Understanding the context
- The Central Drugs Standard Control Organization registered the child-friendly HIV drug in oral pellet form.
- This has opened up crucial supplies from Cipla Pharmaceuticals, a dominant player in the HIV segment
- Cipla developed a different formulation of the child-friendly HIV drug Lopinavir and Ritonavir.
- Those were pellets of lopinavir and ritonavir, packaged as micro-tablets inside a capsule.
- The need for new formulation was quality issues with the syrup made earlier by Cipla.
- The National Aids Control Programme (NACO) had been facing problem to procure quality assured pediatric formulations of the drug after Liponavir syrup ran out of stock.
- NACO completely ran out of syrup comprising the drugs lopinavir and ritonavir which is given to children up to the age of 3 with HIV or AIDS.
- HIV and AIDS patients need to take their antiretroviral medicines at fixed times every day.
- Missing or skipping a dose escalates the chances of drug resistance with patients failing to respond to the drugs.
- Faced with a crisis, the Health Ministry had instructed State AIDS Control Societies (SACS) to purchase the medicine from local markets.
- However, since the syrup had gone out of production, they were not available in retail markets.
What led to the crisis?
- The Lopinavir syrup which is a child-friendly HIV drug ran out of stock
- This happened as Cipla, the sole manufacturer of the drug stopped the production.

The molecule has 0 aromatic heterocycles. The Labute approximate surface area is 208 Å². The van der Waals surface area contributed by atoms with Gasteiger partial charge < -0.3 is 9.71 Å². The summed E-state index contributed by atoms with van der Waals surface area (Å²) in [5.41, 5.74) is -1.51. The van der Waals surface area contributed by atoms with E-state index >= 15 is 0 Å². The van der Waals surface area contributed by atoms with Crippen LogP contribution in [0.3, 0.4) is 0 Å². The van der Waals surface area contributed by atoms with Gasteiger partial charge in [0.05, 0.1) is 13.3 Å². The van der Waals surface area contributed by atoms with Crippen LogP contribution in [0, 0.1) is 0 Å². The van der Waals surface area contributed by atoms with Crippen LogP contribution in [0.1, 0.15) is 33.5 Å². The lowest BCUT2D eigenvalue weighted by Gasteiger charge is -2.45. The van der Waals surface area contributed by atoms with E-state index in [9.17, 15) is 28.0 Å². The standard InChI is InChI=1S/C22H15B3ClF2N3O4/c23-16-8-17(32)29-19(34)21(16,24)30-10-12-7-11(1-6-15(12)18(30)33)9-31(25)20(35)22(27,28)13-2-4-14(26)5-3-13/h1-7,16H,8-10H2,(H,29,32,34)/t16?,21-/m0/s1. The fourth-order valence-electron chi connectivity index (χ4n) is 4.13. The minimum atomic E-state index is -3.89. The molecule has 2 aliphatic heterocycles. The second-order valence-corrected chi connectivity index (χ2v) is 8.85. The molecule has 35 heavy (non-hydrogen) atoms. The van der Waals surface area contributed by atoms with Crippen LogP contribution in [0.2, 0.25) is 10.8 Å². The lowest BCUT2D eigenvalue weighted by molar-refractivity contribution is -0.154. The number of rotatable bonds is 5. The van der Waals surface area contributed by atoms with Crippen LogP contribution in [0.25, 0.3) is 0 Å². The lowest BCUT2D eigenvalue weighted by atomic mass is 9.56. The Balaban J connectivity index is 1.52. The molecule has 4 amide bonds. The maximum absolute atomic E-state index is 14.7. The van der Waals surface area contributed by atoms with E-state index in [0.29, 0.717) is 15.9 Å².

- Non-payment from the Health Ministry was the issue behind stopping the production of the drug.
- 2014: NACO got a stock of lopinavir/ritonavir syrup from Cipla which is the sole maker of the drug in the country.
- 2015: Cipla stops the manufacture of the syrup and switches over to pellets of the same formulation.
- October 2016: NACO issued tenders for syrup but no company bid.
- January 2017: NACO issued tenders for the syrup again. The activists working with HIV patients informed them that Cipla has stopped manufacturing the drug.
- January 2017: The stock of syrup acquired from Cipla in 2014 ran out.
- End of February 2017: NACO requests McNeil & Argus Pharmaceuticals to manufacture the syrup on an emergency basis.
- March 2017: struggling with the shortage of life-saving drugs, Children living with HIV (CLHIV) wrote a letter to Prime Minister urging him to address the issue.
The significance of the issue:
- Children are some of the most vulnerable HIV patients.
- Lack of child-friendly, quality-assured HIV drugs is one of the major reasons behind the treatment gap between adults and children
- The registration of pellets is a positive step towards this issue.